2. Real estate investment opportunities
Across many industries, various advantages are put in place to level the playing field for foreign businesses, such as fair treatment for local and foreign investors, repatriation of 100 percent of profits, free conversion of funds, free access to international currency in local commercial banks and the Central Bank and a fast and easy registration process. The real estate industry is not an exception and foreign investors are treated the same as local investors. They can buy real estate throughout the Dominican territory, including in touristic and maritime locations. The only exception is for the border region. To purchase property in the Dominican Republic, do not residency nor need a local partner. Property purchases can be carried out through a natural person or a local or offshore company. Once the purchase is complete, the alien citizen has the full and absolute ownership of the property, with all the same use and disposition rights as to which Dominican citizens are entitled.
Furthermore, according with Law 171-07 on incentives to retired people and foreign source renters, the real estate investors can obtain a resident permission in 45 days.
The real estate industry has been promoted significantly by several government measures to stimulate tourism and give significant tax incentives to the investors on Tourist Development Promotion. The goal is to develop the tourism industry in a reasonable and sustained manner, by offering investors several tax incentives. It is worth to highlight the tax exemption for 10 years of 100% on the taxes for income, capital gain, company incorporation and capital increase, real estate transfer and real estate property. Such law exonerates 100% of custom taxes or goods importation taxes, movables estates, equipment and those material needed for building and setting up the real estate facilities purchased.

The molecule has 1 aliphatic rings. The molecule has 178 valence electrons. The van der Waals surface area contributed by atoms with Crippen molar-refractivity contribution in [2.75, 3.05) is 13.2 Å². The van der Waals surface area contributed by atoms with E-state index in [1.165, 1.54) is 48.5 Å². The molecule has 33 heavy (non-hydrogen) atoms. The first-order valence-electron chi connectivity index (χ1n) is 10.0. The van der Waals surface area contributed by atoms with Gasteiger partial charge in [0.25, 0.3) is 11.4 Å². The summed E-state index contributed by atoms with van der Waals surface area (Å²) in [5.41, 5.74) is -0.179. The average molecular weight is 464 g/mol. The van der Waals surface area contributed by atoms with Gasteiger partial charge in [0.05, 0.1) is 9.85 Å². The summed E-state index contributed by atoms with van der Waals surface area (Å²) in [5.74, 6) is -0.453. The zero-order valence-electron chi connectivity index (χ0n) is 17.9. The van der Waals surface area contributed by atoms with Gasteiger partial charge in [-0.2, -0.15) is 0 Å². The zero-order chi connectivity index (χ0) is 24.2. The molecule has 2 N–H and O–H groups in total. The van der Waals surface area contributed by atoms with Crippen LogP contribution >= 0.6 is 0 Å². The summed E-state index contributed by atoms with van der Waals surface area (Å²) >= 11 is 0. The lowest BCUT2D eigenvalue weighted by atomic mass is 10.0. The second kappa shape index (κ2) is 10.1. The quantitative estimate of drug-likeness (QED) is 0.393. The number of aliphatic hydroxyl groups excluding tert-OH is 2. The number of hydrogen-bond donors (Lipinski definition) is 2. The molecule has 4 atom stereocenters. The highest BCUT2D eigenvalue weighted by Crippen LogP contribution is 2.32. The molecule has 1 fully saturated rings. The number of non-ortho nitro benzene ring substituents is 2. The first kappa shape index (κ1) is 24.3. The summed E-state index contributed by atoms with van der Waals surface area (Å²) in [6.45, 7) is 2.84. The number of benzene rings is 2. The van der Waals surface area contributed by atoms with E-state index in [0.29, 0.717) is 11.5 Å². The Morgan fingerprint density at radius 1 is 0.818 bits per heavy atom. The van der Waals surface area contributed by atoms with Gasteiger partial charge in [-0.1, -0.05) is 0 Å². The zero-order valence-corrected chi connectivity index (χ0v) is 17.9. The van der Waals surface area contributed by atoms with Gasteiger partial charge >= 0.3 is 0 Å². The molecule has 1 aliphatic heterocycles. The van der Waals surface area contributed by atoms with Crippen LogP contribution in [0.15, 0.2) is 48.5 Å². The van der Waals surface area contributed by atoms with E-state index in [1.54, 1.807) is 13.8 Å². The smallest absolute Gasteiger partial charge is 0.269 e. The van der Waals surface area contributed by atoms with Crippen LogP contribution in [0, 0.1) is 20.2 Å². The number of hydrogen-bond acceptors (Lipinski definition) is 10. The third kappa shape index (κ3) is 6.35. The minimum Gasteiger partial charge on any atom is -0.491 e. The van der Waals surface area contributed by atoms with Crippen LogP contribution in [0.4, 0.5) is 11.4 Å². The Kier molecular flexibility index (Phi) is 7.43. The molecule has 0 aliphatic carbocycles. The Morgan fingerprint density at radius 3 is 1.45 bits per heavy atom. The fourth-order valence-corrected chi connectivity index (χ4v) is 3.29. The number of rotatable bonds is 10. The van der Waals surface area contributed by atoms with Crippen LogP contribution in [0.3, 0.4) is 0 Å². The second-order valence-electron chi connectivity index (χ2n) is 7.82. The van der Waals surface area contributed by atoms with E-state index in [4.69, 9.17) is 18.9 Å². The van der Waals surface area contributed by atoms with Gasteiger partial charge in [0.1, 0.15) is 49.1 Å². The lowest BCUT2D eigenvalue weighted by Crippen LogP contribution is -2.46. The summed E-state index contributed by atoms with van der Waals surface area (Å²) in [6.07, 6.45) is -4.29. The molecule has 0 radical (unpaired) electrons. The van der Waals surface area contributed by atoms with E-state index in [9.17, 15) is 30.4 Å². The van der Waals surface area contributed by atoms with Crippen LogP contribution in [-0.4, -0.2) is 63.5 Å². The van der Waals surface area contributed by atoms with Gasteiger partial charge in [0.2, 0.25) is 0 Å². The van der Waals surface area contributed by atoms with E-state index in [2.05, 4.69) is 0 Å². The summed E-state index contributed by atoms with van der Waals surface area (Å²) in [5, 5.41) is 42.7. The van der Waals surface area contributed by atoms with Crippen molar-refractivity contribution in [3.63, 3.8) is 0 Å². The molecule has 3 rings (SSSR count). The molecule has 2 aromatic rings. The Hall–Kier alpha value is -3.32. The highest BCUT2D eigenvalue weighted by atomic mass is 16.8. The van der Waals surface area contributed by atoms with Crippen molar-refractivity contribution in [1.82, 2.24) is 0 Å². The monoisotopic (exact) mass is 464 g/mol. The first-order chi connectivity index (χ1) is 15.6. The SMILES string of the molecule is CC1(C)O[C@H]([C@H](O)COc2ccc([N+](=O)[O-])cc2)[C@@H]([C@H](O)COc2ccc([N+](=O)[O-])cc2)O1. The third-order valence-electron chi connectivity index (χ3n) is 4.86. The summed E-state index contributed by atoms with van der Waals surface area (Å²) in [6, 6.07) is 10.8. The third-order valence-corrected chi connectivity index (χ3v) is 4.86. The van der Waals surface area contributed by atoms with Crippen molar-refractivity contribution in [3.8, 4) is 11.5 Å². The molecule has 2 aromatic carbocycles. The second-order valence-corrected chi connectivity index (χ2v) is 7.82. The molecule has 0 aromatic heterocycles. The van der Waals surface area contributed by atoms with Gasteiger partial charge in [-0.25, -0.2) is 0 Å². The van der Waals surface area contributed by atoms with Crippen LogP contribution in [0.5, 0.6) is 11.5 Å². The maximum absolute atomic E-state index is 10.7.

3. Attractive tax incentives
Over the past 2 decades, the Dominican Republic has opened its borders to international business as part of its strategy for economic growth. For example, tax incentives exist where the Dominican State recognises that a foreign investment and technology transfer contributes to domestic economic growth and social development. This has been reflected in the current legal framework as well as in the international agreements that have recently been signed. Some of these tax incentives include: Law No. 16-95: On Foreign Investment, where the Dominican State recognises that foreign investment and technology transfer contribute to the economic growth and social development of the country; Law No. 84-99: On Reactivation and Promotion of Exports whose interest of the State is to establish new mechanisms and modernise existing ones in order to promote a reactivation and sustained expansion of exports of goods and services; Law No. 8-90: Promotion of the Free Trade Zones of Exportation. This law exonerates all the taxes of exportation, import, re-export, of all the goods and services necessary to perform different types of activities. Law No. 56-07: Declares the sectors belonging to the textile, clothing and accessory chain as a national priority; skins, manufacture of footwear and leather and creates a national regulatory regime for these industries which includes the exempt from payment of the Tax on the Transfer of Industrialized Goods and Services (ITBIS) and other taxes; Law No. 480-08: On International Financial Zones. The purpose of this Law is to create the legal framework for the establishment of International Financial Zones in certain geographical areas. In 2010, the DR Government promulgated the Law for the promotion of cinematographic activity (Law 108-10), which provides various tax incentives for the development of this economic activity.
In short, the Dominican Republic offers numerous opportunities for foreign investors and international businesses looking for new opportunities. We believe the domestic business environment in dynamic and ever evolving for the better. For a more in-depth discussion about investment opportunities and doing business in the Dominican Republic, contact one of our local offices. Our professionals are trained to offer a wide range of integrated Audit, Tax, Advisory and Business services to both local and international clients, focused on the variety of industries operating in the Dominican Republic and Haiti.